Freezing treatment shows promise for kidney cancer patients

In collaboration with the Press Association

A pilot study has found that cryotherapy may prove to be an effective treatment for certain kidney cancer patients who are unable to undergo surgery for medical reasons.

The technique, which is also known as cryoablation or cryosurgery, kills cancer cells using a hollow needle-like device filled with argon gas.

The gas quickly freezes the tumour, providing an alternative to removing the kidney in patients for whom surgery is inadvisable.

However, doctors have to follow up patients for longer than usual to ensure the cancer does not return and the treatment is only recommended for patients with small, early stage kidney cancer who cannot have surgery for other health reasons.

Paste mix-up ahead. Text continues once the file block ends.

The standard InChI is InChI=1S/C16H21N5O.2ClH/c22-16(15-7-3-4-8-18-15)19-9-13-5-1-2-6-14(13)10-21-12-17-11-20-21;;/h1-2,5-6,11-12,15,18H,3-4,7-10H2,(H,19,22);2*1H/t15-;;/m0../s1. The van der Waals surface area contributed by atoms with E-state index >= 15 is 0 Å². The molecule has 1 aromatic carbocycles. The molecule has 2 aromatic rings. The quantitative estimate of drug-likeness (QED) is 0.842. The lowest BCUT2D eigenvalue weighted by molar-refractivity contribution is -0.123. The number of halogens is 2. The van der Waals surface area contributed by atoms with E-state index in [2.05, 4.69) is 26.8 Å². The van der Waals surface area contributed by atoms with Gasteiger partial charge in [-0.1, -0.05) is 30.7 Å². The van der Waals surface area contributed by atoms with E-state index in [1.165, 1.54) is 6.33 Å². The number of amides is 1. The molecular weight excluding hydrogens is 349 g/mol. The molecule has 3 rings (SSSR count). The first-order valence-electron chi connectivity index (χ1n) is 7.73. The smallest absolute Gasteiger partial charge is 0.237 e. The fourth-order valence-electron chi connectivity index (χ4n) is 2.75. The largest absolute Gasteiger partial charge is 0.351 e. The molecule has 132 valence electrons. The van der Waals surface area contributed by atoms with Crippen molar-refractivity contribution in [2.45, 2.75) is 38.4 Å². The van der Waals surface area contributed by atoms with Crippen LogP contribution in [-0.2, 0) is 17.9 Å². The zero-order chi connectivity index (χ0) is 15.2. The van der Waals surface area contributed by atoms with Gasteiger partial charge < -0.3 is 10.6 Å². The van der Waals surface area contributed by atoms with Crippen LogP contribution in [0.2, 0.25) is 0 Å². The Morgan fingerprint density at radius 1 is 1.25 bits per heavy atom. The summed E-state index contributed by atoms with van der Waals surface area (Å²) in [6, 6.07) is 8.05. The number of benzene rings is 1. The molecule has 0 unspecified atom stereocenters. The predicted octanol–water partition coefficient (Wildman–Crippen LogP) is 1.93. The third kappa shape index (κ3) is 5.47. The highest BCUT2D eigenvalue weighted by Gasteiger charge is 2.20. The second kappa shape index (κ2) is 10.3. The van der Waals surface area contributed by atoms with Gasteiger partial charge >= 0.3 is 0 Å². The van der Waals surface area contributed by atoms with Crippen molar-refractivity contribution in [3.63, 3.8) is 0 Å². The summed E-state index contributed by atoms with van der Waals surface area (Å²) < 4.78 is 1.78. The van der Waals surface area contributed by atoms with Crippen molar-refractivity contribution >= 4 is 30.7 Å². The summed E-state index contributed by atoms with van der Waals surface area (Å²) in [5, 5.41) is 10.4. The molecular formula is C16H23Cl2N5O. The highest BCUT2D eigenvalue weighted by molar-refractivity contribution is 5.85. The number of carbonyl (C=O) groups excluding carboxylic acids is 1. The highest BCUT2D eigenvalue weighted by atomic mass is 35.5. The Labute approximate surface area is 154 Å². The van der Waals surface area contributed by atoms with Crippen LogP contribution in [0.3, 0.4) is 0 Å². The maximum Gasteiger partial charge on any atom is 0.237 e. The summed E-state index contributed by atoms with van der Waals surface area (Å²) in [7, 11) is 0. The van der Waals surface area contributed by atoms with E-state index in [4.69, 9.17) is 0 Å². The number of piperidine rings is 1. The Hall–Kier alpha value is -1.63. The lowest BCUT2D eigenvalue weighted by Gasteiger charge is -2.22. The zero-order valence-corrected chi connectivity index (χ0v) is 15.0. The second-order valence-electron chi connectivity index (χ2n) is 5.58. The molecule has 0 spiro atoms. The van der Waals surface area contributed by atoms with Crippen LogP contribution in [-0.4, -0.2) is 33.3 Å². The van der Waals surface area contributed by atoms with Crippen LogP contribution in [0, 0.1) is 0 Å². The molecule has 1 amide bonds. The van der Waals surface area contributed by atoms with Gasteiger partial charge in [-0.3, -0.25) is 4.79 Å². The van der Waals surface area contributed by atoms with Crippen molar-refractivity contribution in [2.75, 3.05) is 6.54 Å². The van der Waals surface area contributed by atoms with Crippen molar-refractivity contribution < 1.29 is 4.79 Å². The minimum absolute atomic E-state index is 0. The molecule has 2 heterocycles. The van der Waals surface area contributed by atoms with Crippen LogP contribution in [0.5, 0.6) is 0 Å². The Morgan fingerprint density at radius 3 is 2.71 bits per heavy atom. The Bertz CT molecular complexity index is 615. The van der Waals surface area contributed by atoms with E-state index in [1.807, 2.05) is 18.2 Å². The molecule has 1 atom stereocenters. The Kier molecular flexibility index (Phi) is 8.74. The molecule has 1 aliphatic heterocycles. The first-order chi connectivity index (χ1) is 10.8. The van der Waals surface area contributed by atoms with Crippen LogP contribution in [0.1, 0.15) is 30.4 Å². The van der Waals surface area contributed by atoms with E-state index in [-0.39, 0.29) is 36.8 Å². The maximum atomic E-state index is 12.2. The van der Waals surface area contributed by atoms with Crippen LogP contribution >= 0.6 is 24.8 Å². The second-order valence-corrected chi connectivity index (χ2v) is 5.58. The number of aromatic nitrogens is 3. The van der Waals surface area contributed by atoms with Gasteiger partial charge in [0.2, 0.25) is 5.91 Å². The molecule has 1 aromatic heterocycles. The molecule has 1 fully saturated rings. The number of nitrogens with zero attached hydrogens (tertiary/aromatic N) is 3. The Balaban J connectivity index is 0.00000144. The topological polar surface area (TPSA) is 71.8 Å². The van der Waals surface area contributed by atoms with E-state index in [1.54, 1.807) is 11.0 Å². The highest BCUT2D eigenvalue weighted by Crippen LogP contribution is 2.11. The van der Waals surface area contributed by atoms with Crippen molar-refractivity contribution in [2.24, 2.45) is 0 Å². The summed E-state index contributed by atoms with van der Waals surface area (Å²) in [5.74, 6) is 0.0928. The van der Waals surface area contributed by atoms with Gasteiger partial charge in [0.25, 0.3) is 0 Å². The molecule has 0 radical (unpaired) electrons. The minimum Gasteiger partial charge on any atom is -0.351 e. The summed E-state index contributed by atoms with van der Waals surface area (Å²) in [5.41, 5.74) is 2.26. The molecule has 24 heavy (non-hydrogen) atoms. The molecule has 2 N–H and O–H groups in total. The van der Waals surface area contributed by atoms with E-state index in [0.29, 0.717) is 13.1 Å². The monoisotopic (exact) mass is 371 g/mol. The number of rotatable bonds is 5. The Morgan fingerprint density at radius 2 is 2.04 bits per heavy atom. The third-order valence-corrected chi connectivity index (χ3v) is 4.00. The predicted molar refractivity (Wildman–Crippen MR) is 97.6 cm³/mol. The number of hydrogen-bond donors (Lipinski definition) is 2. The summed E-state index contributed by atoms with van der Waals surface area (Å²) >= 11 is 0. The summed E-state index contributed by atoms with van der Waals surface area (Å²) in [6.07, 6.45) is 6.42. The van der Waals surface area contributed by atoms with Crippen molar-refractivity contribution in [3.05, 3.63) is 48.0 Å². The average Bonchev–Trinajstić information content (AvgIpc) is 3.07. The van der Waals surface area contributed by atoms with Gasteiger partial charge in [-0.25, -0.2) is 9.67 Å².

The latest study looked at 62 kidney cancer patients who underwent cryotherapy and found that patients were cancer-free for up to two-and-a-half years after the procedure.

Of the 91 tumours treated in the study - which ranged from 1.5cm to 7.3cm in size - 89 were treated effectively in a single session, and all 62 patients for whom data was available remained cancer-free after two-and-a-half years.

Primary investigator Dr Thomas Atwell, a radiologist at the Mayo Clinic, said that further research would be needed before the procedure could be widely applied, but added: "This procedure appears to be a good option for some patients."

However, surgery is known to be highly effective in the treatment of kidney cancer and is still advisable for those able to have an operation.

The findings were presented at the annual meeting of the Radiological Society of North America.